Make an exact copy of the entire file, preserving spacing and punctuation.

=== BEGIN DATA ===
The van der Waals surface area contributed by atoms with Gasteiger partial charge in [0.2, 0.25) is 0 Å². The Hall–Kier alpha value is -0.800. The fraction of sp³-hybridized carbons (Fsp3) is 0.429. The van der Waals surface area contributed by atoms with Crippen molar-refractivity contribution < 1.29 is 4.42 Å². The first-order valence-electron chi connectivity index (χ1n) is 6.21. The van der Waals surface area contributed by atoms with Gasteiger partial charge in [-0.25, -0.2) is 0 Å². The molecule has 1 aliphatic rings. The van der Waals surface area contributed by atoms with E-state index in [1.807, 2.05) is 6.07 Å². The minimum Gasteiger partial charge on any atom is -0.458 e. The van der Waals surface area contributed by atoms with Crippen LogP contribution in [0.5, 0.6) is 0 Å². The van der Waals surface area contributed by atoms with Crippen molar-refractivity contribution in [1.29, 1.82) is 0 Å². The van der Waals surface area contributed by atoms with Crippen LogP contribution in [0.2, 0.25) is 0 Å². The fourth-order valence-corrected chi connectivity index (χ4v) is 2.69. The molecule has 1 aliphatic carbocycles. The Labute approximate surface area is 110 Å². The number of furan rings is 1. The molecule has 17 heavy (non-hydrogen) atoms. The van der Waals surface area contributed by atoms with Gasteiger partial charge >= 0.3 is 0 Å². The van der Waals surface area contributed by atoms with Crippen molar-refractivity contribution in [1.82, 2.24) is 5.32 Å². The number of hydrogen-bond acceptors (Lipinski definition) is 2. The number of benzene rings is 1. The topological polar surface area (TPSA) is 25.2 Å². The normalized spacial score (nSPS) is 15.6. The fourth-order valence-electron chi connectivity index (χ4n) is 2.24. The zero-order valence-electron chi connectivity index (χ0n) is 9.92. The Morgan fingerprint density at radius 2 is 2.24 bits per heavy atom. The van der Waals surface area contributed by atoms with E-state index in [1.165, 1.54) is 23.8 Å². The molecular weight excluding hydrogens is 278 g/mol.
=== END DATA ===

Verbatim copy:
The van der Waals surface area contributed by atoms with Gasteiger partial charge in [0.2, 0.25) is 0 Å². The Hall–Kier alpha value is -0.800. The fraction of sp³-hybridized carbons (Fsp3) is 0.429. The van der Waals surface area contributed by atoms with Crippen molar-refractivity contribution < 1.29 is 4.42 Å². The first-order valence-electron chi connectivity index (χ1n) is 6.21. The van der Waals surface area contributed by atoms with Gasteiger partial charge in [-0.25, -0.2) is 0 Å². The molecule has 1 aliphatic rings. The van der Waals surface area contributed by atoms with E-state index in [1.807, 2.05) is 6.07 Å². The minimum Gasteiger partial charge on any atom is -0.458 e. The van der Waals surface area contributed by atoms with Crippen LogP contribution in [0.5, 0.6) is 0 Å². The van der Waals surface area contributed by atoms with Crippen molar-refractivity contribution in [1.29, 1.82) is 0 Å². The van der Waals surface area contributed by atoms with Crippen LogP contribution in [0.2, 0.25) is 0 Å². The fourth-order valence-corrected chi connectivity index (χ4v) is 2.69. The molecule has 1 aliphatic carbocycles. The Labute approximate surface area is 110 Å². The number of furan rings is 1. The molecule has 17 heavy (non-hydrogen) atoms. The van der Waals surface area contributed by atoms with Gasteiger partial charge >= 0.3 is 0 Å². The van der Waals surface area contributed by atoms with Crippen molar-refractivity contribution in [1.82, 2.24) is 5.32 Å². The number of hydrogen-bond acceptors (Lipinski definition) is 2. The number of benzene rings is 1. The topological polar surface area (TPSA) is 25.2 Å². The normalized spacial score (nSPS) is 15.6. The fourth-order valence-electron chi connectivity index (χ4n) is 2.24. The zero-order valence-electron chi connectivity index (χ0n) is 9.92. The Morgan fingerprint density at radius 2 is 2.24 bits per heavy atom. The van der Waals surface area contributed by atoms with E-state index in [1.165, 1.54) is 23.8 Å². The molecular weight excluding hydrogens is 278 g/mol.